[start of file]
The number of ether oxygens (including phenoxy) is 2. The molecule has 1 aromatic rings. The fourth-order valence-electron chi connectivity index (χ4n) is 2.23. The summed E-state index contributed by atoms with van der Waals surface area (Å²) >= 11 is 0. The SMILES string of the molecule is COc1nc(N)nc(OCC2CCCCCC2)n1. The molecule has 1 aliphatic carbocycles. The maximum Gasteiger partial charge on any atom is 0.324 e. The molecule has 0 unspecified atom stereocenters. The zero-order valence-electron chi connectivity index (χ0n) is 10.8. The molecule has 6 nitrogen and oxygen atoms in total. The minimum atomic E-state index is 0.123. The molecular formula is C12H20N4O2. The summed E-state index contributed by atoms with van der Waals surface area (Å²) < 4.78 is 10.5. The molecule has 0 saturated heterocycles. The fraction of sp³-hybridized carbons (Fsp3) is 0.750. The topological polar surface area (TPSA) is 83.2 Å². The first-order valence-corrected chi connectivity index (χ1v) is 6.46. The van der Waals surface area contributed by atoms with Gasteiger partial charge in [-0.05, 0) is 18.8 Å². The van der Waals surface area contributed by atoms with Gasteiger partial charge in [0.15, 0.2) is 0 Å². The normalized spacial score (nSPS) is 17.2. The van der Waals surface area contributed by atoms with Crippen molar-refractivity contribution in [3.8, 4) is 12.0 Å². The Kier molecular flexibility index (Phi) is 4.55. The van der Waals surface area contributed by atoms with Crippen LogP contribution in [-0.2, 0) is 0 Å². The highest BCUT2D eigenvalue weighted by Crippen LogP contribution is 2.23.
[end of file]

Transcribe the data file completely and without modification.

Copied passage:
The number of ether oxygens (including phenoxy) is 2. The molecule has 1 aromatic rings. The fourth-order valence-electron chi connectivity index (χ4n) is 2.23. The summed E-state index contributed by atoms with van der Waals surface area (Å²) >= 11 is 0. The SMILES string of the molecule is COc1nc(N)nc(OCC2CCCCCC2)n1. The molecule has 1 aliphatic carbocycles. The maximum Gasteiger partial charge on any atom is 0.324 e. The molecule has 0 unspecified atom stereocenters. The zero-order valence-electron chi connectivity index (χ0n) is 10.8. The molecule has 6 nitrogen and oxygen atoms in total. The minimum atomic E-state index is 0.123. The molecular formula is C12H20N4O2. The summed E-state index contributed by atoms with van der Waals surface area (Å²) < 4.78 is 10.5. The molecule has 0 saturated heterocycles. The fraction of sp³-hybridized carbons (Fsp3) is 0.750. The topological polar surface area (TPSA) is 83.2 Å². The first-order valence-corrected chi connectivity index (χ1v) is 6.46. The van der Waals surface area contributed by atoms with Gasteiger partial charge in [-0.05, 0) is 18.8 Å². The van der Waals surface area contributed by atoms with Gasteiger partial charge in [0.15, 0.2) is 0 Å². The normalized spacial score (nSPS) is 17.2. The van der Waals surface area contributed by atoms with Crippen molar-refractivity contribution in [3.8, 4) is 12.0 Å². The Kier molecular flexibility index (Phi) is 4.55. The van der Waals surface area contributed by atoms with Crippen LogP contribution in [-0.2, 0) is 0 Å². The highest BCUT2D eigenvalue weighted by Crippen LogP contribution is 2.23.